The Nanoleaf Aurora is as much a minimalist, modern art installation as it is a lighting fixture. It is outfitted with color-changing triangular LED panels that are so lightweight, Nanoleaf promises you will be able to mount them with simple double-sided tape. You’ll be able to create custom lighting and rhythm programs using an iOS application (and an Android app) so you can experiment with design right in your home! If you into voice control of your lighting, Nanoleaf says that the Aurora will support Apple HomeKit, which means it will be controllable by Siri! Excellent.
I believe that voice control is superior for everyday control of our home automation devices, so I count support for Siri to be a real plus. I’m waiting to hear if they will also be supporting Amazon’s Echo, which I really like, and am currently reviewing (4/2016).
I got to see the Aurora at CES in January – and we have a short video of it in action for you below. The coolest thing about the Aurora (whose starter kit is likely to be priced somewhere around $199 for something around 6-9 panels… Price not set yet) is that you can decide how many panels you want total (above and beyond the starter kit) and how you want to put them together. The controller will handle, I believe, up to 30 panels at once, and if you’ve got more than 30 of these triangular sections together, you can always get a second controller. This is pretty much typical of other similar ZigBee-powered products like Philips Hue lights.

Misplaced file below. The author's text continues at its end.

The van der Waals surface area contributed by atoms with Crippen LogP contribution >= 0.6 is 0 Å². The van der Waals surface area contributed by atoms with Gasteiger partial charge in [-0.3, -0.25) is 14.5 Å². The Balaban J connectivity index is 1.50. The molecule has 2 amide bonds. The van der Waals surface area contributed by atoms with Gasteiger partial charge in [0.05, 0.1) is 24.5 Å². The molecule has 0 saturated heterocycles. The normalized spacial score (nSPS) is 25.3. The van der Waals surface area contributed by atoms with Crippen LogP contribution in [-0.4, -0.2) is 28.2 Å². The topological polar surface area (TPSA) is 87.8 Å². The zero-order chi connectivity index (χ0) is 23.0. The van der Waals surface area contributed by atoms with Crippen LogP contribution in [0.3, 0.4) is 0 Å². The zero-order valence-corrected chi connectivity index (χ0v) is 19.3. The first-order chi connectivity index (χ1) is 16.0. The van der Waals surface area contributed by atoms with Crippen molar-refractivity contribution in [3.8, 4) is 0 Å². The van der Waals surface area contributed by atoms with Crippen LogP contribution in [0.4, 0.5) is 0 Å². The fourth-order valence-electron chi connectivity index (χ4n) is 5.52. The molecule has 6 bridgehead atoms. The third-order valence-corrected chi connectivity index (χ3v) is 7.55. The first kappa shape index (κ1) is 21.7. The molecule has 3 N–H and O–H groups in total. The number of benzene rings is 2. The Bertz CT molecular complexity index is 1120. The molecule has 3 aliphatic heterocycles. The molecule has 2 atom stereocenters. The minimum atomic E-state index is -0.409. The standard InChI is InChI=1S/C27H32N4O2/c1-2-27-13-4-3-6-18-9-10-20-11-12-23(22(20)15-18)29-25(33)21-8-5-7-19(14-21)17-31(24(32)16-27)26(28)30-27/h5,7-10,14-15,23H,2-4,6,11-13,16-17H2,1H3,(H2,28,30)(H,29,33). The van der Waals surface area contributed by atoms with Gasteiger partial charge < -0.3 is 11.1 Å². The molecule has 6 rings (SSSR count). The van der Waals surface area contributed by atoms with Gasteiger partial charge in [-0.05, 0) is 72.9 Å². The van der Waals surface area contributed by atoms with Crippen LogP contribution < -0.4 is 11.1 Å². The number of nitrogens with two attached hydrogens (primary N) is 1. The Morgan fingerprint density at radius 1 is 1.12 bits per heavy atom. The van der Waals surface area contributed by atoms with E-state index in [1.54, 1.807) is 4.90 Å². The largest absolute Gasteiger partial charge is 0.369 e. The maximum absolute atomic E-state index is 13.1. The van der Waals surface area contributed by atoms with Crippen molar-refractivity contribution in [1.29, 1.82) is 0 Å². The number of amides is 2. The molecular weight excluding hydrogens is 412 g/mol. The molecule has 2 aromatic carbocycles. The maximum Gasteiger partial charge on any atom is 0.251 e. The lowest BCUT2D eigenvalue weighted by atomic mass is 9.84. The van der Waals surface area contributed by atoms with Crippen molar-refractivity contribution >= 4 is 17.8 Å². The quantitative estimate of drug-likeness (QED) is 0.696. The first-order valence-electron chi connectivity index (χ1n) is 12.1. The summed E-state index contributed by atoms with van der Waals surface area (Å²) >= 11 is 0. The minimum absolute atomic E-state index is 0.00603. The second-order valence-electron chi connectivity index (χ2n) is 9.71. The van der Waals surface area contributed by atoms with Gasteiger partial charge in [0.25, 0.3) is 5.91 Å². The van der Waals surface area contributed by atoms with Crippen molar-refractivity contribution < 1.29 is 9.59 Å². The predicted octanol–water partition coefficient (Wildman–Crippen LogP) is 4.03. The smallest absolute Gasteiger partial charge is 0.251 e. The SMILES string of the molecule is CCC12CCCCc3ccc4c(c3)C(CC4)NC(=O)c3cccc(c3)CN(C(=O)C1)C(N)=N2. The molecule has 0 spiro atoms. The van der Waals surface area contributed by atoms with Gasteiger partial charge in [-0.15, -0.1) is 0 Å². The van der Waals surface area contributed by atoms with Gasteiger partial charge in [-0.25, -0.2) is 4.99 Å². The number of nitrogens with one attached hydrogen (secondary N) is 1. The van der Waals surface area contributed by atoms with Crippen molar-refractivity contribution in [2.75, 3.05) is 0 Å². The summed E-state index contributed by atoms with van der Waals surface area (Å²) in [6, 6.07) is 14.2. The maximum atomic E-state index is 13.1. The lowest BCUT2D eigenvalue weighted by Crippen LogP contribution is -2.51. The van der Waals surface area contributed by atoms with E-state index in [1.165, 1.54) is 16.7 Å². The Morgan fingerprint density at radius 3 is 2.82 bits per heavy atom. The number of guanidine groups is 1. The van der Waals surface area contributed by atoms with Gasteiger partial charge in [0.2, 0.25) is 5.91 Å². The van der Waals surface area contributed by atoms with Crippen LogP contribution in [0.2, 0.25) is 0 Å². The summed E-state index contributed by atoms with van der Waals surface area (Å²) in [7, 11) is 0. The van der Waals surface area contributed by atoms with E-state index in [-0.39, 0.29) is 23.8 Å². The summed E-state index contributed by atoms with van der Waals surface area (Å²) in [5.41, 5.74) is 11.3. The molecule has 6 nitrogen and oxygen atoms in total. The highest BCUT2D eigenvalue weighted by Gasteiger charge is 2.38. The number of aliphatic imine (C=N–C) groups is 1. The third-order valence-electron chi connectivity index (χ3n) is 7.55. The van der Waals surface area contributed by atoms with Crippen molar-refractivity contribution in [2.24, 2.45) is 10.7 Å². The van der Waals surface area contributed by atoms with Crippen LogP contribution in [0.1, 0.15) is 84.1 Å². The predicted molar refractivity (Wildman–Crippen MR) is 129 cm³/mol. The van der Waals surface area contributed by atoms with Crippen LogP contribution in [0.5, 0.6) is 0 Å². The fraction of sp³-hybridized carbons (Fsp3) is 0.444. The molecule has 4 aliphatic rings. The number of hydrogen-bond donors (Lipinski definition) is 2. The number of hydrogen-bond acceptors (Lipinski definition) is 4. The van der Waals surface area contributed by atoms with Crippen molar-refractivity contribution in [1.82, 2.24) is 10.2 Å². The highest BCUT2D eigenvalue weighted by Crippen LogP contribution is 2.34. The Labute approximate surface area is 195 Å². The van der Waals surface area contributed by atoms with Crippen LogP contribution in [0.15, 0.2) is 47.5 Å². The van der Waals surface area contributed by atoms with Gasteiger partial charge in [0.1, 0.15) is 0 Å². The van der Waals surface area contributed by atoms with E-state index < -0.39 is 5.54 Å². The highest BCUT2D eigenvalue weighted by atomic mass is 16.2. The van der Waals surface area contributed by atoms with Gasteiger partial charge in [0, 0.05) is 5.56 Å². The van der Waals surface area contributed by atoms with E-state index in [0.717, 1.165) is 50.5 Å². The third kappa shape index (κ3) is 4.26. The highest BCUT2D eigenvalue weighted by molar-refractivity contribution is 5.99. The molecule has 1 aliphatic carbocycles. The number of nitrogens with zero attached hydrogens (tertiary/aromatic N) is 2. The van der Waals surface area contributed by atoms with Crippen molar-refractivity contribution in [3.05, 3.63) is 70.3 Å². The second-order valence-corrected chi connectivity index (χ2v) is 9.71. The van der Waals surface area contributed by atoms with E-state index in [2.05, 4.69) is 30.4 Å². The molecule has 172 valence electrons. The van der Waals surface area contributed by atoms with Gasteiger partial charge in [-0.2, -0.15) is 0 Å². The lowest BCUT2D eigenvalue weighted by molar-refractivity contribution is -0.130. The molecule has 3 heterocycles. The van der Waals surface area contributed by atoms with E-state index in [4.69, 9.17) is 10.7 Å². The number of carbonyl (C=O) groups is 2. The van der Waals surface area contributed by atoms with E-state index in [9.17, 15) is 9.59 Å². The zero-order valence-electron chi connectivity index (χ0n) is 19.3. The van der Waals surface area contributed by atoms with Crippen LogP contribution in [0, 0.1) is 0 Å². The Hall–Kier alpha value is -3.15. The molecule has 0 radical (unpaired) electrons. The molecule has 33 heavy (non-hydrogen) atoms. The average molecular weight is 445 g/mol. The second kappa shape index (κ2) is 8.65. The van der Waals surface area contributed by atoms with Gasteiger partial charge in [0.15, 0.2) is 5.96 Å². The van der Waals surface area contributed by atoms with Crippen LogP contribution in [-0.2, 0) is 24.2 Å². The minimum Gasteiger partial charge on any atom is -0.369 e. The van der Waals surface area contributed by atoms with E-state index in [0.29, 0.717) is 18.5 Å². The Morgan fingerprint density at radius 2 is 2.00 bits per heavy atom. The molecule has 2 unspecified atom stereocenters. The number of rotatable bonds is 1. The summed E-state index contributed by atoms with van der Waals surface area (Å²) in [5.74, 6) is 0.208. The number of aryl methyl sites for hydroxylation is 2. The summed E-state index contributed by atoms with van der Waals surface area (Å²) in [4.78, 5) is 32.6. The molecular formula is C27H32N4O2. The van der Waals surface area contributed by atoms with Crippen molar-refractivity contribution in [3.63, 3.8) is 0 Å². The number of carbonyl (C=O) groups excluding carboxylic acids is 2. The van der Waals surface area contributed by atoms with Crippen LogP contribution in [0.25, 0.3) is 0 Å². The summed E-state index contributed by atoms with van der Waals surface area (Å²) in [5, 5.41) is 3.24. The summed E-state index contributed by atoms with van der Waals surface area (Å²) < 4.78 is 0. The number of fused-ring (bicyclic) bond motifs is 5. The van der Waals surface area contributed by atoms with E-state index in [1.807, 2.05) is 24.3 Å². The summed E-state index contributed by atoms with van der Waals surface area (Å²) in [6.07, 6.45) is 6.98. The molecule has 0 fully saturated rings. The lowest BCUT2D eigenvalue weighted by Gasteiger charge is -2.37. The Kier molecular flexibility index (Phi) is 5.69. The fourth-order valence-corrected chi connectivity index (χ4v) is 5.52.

Certainly the Aurora is anything but ordinary. The patterns they were doing at CES were very cool (many colors, rapidly changing), but in the real world you’re more likely to be running much slower color changes, sticking to a cohesive color palette, or even selecting colors that correspond to a particular time of day or night. Ultimately: it’ll your own creativity deciding what kind of scenes you wish to set.
I’m very excited and looking forward to bringing in some Auroras and installing them somewhere in the Dream Home – probably in the living room – and seeing what we can do with them. And of course, when that happens, a full review will follow. I’m already visualizing my very own “art installation” (remember, I am “Art”, after all is said and done). My fingers are crossed that Nanoleaf will provide me something in the ballpark of 20 or so panels for the full review, so I explore more than just the basic possibilities.
The Nanoleaf Aurora, which originally been slated for a late spring 2016 release, seems to be more on track to hit the market in the late summer or in the fall, nothing particularly So, we all may still need to wait a while to get our hands on some. With luck, I’ll be able to score some pre-production Aurora, so that I can have a review published right around the time of first shipments. For those interested, you can currently request to receive an exclusive invitation to pre-order one on Nanoleaf’s website.
The Aurora is certainly as unique a lighting product as I saw at CES, and I expect when I hook up with Nanoleaf again at the LightFair expo and conference in San Diego end of this month (April 2016), I figure it will again be one of the most interesting new things in lighting. At the show I hope to be able to get an update on when first deliveries will be, and perhaps a better idea of pricing.